The corporate governance of investment funds was hardly studied in Italy before the reform of 1998, when the Financial Markets Consolidated Act (TUF) entered into force, amending the rules on management companies (SGRs) and introducing new corporate governance rules for listed companies. Following this reform, it is now clear that the management of SGRs is an extremely delicate and sensitive matter, especially when the legislator assigns a central role in the governance of listed companies to these intermediaries.
From 1998 onwards, commentators have gradually started to pay more attention to this topic, and the quantity and quality of the measures taken by the supervisory authorities and the Professional Association of Fund Managers (Assogestioni) have also increased. Consequently, there has been a very lively and rich debate in recent years.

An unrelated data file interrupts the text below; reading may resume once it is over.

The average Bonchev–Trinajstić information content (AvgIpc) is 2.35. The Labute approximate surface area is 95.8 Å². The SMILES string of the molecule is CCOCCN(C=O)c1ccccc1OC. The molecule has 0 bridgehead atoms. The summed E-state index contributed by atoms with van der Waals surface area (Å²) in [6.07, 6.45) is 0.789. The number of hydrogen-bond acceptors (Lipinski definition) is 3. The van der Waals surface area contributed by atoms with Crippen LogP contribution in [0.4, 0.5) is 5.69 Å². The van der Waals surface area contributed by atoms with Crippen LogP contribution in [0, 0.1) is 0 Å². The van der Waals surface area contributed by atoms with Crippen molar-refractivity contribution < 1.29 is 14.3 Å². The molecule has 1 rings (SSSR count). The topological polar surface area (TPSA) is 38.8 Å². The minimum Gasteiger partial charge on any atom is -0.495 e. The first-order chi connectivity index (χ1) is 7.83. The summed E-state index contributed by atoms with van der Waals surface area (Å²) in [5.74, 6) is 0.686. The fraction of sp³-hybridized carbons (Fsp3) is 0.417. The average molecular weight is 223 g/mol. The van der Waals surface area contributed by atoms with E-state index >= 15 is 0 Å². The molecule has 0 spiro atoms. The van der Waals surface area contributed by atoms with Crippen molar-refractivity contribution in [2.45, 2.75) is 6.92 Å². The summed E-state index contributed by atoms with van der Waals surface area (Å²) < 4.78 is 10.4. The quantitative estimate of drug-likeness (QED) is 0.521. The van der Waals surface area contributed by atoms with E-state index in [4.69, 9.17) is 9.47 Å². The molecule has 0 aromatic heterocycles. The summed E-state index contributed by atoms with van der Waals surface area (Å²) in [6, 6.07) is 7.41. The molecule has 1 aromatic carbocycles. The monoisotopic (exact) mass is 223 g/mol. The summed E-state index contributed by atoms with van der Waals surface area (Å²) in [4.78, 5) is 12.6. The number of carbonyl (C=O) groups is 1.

The present article intends to address this debate and attempts to examine the issue from a double point of view: that of the unit holders (conflict of interests risk) and that of the companies in which the stakes are held (funds as minority shareholders). These aspects may become intertwined in cases in which, for example, a manager buys shares in a company for purposes of control or, at any rate, for purposes other than maximising the profits of the unit holders' investment.